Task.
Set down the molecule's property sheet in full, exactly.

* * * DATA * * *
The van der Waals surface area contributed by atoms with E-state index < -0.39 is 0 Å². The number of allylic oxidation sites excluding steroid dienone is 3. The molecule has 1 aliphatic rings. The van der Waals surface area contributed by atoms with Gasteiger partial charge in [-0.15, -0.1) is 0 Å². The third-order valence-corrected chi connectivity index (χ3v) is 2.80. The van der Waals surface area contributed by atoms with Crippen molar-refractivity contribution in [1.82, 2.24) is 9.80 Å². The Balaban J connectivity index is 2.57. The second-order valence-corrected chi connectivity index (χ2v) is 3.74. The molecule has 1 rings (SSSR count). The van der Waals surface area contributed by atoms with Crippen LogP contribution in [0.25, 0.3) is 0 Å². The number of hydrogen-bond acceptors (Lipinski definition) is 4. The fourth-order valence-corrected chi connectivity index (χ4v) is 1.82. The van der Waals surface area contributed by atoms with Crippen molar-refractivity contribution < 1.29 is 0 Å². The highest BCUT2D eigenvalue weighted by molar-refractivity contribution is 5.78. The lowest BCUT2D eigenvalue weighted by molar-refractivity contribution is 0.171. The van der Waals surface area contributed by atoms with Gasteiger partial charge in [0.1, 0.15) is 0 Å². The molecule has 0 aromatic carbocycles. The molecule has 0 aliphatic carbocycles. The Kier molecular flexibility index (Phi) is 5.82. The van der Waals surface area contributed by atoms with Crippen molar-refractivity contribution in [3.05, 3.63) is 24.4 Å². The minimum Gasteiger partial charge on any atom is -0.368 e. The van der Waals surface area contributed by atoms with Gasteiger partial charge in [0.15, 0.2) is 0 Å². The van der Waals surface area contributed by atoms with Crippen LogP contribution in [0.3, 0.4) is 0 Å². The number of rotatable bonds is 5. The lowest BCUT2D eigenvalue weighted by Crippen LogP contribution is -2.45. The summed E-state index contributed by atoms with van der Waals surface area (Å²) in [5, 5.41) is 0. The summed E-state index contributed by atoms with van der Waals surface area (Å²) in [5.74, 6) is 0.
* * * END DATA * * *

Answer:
The van der Waals surface area contributed by atoms with E-state index < -0.39 is 0 Å². The number of allylic oxidation sites excluding steroid dienone is 3. The molecule has 1 aliphatic rings. The van der Waals surface area contributed by atoms with Gasteiger partial charge in [-0.15, -0.1) is 0 Å². The third-order valence-corrected chi connectivity index (χ3v) is 2.80. The van der Waals surface area contributed by atoms with Crippen molar-refractivity contribution in [1.82, 2.24) is 9.80 Å². The Balaban J connectivity index is 2.57. The second-order valence-corrected chi connectivity index (χ2v) is 3.74. The molecule has 1 rings (SSSR count). The van der Waals surface area contributed by atoms with Crippen LogP contribution in [0.25, 0.3) is 0 Å². The number of hydrogen-bond acceptors (Lipinski definition) is 4. The fourth-order valence-corrected chi connectivity index (χ4v) is 1.82. The van der Waals surface area contributed by atoms with Crippen molar-refractivity contribution < 1.29 is 0 Å². The highest BCUT2D eigenvalue weighted by molar-refractivity contribution is 5.78. The lowest BCUT2D eigenvalue weighted by molar-refractivity contribution is 0.171. The van der Waals surface area contributed by atoms with Gasteiger partial charge in [0.1, 0.15) is 0 Å². The molecule has 0 aromatic carbocycles. The molecule has 0 aliphatic carbocycles. The Kier molecular flexibility index (Phi) is 5.82. The van der Waals surface area contributed by atoms with Crippen molar-refractivity contribution in [3.05, 3.63) is 24.4 Å². The minimum Gasteiger partial charge on any atom is -0.368 e. The van der Waals surface area contributed by atoms with Gasteiger partial charge in [0.15, 0.2) is 0 Å². The van der Waals surface area contributed by atoms with Crippen LogP contribution in [0.3, 0.4) is 0 Å². The number of rotatable bonds is 5. The lowest BCUT2D eigenvalue weighted by Crippen LogP contribution is -2.45. The summed E-state index contributed by atoms with van der Waals surface area (Å²) in [5, 5.41) is 0. The summed E-state index contributed by atoms with van der Waals surface area (Å²) in [5.74, 6) is 0.